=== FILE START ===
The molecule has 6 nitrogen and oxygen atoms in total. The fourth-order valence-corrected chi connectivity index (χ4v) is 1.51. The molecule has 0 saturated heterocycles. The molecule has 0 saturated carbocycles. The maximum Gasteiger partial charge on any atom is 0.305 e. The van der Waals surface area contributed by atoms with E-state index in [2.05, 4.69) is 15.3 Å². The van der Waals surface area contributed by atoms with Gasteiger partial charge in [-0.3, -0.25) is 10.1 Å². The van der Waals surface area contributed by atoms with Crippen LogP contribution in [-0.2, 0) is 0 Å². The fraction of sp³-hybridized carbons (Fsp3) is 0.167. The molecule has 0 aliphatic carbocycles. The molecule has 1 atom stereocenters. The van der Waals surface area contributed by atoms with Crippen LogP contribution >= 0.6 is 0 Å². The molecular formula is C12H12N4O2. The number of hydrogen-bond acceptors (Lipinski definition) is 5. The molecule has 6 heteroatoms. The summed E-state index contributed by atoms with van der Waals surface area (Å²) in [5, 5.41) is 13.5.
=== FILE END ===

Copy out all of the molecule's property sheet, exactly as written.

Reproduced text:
The molecule has 6 nitrogen and oxygen atoms in total. The fourth-order valence-corrected chi connectivity index (χ4v) is 1.51. The molecule has 0 saturated heterocycles. The molecule has 0 saturated carbocycles. The maximum Gasteiger partial charge on any atom is 0.305 e. The van der Waals surface area contributed by atoms with E-state index in [2.05, 4.69) is 15.3 Å². The van der Waals surface area contributed by atoms with Gasteiger partial charge in [-0.3, -0.25) is 10.1 Å². The van der Waals surface area contributed by atoms with Crippen LogP contribution in [-0.2, 0) is 0 Å². The fraction of sp³-hybridized carbons (Fsp3) is 0.167. The molecule has 0 aliphatic carbocycles. The molecule has 1 atom stereocenters. The van der Waals surface area contributed by atoms with Crippen LogP contribution >= 0.6 is 0 Å². The molecular formula is C12H12N4O2. The number of hydrogen-bond acceptors (Lipinski definition) is 5. The molecule has 6 heteroatoms. The summed E-state index contributed by atoms with van der Waals surface area (Å²) in [5, 5.41) is 13.5.